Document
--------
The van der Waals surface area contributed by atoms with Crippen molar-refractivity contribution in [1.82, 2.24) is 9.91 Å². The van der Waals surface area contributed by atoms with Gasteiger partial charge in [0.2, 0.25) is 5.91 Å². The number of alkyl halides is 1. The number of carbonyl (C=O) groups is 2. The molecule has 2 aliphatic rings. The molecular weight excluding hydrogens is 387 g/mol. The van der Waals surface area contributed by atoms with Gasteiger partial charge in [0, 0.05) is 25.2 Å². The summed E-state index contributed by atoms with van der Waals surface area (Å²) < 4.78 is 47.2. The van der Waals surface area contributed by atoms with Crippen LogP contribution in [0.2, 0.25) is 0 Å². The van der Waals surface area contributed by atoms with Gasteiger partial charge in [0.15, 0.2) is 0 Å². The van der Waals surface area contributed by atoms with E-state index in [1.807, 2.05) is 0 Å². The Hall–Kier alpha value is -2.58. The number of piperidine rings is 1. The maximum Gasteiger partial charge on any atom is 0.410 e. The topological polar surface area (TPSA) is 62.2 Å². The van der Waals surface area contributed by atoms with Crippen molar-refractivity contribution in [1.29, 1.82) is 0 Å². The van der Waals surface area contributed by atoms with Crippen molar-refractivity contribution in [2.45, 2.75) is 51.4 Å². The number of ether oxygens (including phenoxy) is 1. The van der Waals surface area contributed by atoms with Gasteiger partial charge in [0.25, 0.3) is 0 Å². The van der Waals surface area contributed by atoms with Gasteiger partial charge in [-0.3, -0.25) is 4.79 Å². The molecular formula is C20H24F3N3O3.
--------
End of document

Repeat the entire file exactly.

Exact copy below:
The van der Waals surface area contributed by atoms with Crippen molar-refractivity contribution in [1.82, 2.24) is 9.91 Å². The van der Waals surface area contributed by atoms with Gasteiger partial charge in [0.2, 0.25) is 5.91 Å². The number of alkyl halides is 1. The number of carbonyl (C=O) groups is 2. The molecule has 2 aliphatic rings. The molecular weight excluding hydrogens is 387 g/mol. The van der Waals surface area contributed by atoms with Gasteiger partial charge in [0, 0.05) is 25.2 Å². The summed E-state index contributed by atoms with van der Waals surface area (Å²) < 4.78 is 47.2. The van der Waals surface area contributed by atoms with Crippen LogP contribution in [0.2, 0.25) is 0 Å². The van der Waals surface area contributed by atoms with Gasteiger partial charge in [0.15, 0.2) is 0 Å². The van der Waals surface area contributed by atoms with E-state index in [1.807, 2.05) is 0 Å². The Hall–Kier alpha value is -2.58. The number of piperidine rings is 1. The maximum Gasteiger partial charge on any atom is 0.410 e. The topological polar surface area (TPSA) is 62.2 Å². The van der Waals surface area contributed by atoms with Crippen molar-refractivity contribution in [1.29, 1.82) is 0 Å². The van der Waals surface area contributed by atoms with Crippen molar-refractivity contribution in [2.45, 2.75) is 51.4 Å². The number of ether oxygens (including phenoxy) is 1. The van der Waals surface area contributed by atoms with Gasteiger partial charge in [0.25, 0.3) is 0 Å². The van der Waals surface area contributed by atoms with Gasteiger partial charge in [-0.3, -0.25) is 4.79 Å². The molecular formula is C20H24F3N3O3.